The Beginnings of Cinema in Marseille

Edison Kinetoscope

The Edison Kinetoscope

On June 29th, 1895, the Edison Kinetoscope was presented at the Noailles brewery. Against all odds, the event went unnoticed as the locals didn’t seem to be interested in looking through this strange binocular – even for the small fee of 25 cents. Paradoxically less than a year later, they would however applaud a series of short films by film pioneer Louis Lumière.

The first “movie theater”, Le Nouveau Théâtre (New Theatre) opened downtown, rue Noailles, on October 14th, 1899 to commemorate Marseille’s 25th centenary. Using the American phono-cinema-theater system Bioscop which combined a projector with an almost inaudible cylinder phonograph, the theater screened groundbreaking French filmmaker Georges Méliès’ Cinderella, which captivated spectators.

Inspired by the Parisian furniture manufacturer Dufayet, the men’s clothing store Dewarchter, then located on the famous Canebière avenue, used the process as an advertising tool. The same year, two dual movie houses opened, les Fantaisies Féeriques and le Merveilleux Théâtre, with programs that alternated between projections such as Méliès’s Christmas Rose and music hall performances.

back to Provence Movies featureIn 1906, the first Colonial Exposition took place in Marseille, hosting an outdoor cinema, while the  Indo-Chinese section showcasd projections about life in the French colonies. That same year, the multipurpose auditorium Eldorado opened on the Place Castellane with an innovative system enabling the synchronization of sound and image – Méliès’ Les quatre cents coups du diable was shown there for 8 months. The following year, the new Eden theater raised the bar using the latest technology and accompanying each screening with a live orchestra and singer. Other theaters would follow this trend including the Modern (future Rialto) and the Femina and pretty soon, more movie theaters would start popping up all over town.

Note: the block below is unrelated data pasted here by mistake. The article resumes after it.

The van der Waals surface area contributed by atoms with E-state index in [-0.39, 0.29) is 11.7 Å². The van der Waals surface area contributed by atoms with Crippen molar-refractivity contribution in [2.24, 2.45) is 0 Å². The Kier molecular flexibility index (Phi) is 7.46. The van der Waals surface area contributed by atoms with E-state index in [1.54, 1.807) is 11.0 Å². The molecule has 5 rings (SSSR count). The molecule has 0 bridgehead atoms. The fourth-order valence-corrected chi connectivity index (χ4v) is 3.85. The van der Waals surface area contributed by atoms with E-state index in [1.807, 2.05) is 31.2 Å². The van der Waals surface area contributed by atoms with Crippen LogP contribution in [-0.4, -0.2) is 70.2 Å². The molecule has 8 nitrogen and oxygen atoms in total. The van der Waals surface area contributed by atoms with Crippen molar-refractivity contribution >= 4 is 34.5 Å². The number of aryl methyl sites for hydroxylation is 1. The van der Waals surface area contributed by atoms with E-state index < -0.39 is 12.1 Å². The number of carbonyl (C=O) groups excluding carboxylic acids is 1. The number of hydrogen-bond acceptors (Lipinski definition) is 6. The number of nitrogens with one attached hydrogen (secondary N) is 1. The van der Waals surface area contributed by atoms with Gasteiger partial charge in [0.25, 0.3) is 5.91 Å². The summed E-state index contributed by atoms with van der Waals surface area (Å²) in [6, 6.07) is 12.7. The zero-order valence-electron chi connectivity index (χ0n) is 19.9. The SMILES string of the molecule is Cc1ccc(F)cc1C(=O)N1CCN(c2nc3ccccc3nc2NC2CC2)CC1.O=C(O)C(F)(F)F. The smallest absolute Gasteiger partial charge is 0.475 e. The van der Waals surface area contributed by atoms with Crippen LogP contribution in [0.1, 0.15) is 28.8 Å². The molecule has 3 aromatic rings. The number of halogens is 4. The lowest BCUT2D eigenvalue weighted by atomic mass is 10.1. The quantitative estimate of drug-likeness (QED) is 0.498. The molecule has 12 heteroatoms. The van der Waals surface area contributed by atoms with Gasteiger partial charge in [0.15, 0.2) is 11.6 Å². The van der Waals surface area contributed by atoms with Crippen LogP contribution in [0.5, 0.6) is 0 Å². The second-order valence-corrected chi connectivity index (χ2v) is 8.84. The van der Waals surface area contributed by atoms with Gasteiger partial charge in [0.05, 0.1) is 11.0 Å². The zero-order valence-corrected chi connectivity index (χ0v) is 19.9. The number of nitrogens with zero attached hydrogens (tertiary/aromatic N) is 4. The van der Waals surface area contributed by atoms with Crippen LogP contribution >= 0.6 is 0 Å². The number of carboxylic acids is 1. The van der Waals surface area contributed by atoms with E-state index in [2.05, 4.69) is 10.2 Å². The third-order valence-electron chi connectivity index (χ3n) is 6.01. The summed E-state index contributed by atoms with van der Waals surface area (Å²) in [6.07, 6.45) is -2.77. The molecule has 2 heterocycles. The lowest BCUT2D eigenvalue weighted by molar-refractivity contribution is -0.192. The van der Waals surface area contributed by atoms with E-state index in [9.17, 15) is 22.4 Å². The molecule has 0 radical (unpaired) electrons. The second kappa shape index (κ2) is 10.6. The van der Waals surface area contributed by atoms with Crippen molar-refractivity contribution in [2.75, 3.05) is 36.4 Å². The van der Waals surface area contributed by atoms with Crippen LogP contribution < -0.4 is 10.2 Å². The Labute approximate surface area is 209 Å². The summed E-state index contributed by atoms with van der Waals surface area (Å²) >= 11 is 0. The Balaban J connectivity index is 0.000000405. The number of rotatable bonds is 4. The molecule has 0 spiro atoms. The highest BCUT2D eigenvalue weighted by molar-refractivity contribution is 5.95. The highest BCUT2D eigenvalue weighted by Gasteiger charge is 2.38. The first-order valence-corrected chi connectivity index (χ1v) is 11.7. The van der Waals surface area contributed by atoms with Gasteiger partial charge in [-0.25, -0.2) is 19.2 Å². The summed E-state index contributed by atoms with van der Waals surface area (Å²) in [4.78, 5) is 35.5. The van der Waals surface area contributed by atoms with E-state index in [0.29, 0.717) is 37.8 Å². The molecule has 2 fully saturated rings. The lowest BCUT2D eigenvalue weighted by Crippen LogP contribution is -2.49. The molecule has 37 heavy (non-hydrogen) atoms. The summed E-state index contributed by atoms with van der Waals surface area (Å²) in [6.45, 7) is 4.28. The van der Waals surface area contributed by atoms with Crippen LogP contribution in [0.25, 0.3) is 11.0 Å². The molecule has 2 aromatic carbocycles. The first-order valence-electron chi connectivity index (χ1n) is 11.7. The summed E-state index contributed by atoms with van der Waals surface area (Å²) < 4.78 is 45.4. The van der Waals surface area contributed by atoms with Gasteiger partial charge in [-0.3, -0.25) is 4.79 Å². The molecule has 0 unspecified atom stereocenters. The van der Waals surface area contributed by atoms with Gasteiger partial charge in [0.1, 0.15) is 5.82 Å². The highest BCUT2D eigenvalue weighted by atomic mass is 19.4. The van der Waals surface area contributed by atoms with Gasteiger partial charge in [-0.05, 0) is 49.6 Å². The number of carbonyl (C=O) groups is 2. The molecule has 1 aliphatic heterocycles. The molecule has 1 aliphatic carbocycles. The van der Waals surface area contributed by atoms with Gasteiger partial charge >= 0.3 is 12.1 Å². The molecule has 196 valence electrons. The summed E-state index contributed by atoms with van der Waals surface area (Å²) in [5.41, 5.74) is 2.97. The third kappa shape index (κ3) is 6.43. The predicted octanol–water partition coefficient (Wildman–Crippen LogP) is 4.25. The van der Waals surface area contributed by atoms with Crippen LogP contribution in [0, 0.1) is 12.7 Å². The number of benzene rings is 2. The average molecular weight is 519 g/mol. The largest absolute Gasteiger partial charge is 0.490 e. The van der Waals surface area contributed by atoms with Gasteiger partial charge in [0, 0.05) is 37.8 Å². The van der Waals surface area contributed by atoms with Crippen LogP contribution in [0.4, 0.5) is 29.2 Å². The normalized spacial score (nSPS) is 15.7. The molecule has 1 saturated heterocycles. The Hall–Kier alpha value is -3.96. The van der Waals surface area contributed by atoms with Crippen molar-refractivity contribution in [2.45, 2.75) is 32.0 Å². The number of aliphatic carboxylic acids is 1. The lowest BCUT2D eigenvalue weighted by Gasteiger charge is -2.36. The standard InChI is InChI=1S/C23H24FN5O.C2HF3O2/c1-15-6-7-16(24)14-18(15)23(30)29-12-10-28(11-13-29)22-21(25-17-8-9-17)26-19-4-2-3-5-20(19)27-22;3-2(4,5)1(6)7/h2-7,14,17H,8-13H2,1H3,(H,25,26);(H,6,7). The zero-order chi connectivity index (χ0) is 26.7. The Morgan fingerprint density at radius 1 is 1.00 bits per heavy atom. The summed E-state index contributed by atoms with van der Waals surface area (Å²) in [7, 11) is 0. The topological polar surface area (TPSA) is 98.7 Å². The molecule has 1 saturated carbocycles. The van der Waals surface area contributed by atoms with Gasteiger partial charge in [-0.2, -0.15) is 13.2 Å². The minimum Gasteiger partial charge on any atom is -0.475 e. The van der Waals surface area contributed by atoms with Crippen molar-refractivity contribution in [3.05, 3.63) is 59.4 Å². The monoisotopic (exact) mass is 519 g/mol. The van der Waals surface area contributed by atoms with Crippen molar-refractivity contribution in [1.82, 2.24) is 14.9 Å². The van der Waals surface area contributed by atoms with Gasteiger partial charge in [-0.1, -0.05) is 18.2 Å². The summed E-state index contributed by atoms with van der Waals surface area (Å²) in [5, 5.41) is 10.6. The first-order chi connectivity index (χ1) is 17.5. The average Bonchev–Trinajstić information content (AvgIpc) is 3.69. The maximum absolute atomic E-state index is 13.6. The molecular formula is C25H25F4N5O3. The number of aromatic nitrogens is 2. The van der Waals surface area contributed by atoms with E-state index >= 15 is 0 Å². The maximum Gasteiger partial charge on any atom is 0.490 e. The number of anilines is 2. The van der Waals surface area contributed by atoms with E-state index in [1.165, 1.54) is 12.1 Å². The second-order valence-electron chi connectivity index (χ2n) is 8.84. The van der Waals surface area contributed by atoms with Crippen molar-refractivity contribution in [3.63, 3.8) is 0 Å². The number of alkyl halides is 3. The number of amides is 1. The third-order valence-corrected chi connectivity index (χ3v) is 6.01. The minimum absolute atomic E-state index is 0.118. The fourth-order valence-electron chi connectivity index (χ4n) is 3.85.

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Fred Thom

Fred Thom

Editor-in-Chief/Founder/Film Critic at Plume Noire
The founder and editor-in-chief of Plume Noire, Fred Thom covers film festivals and writes movie reviews. He was born in Marseilles, France and is now living in Los Angeles, California.
Fred Thom

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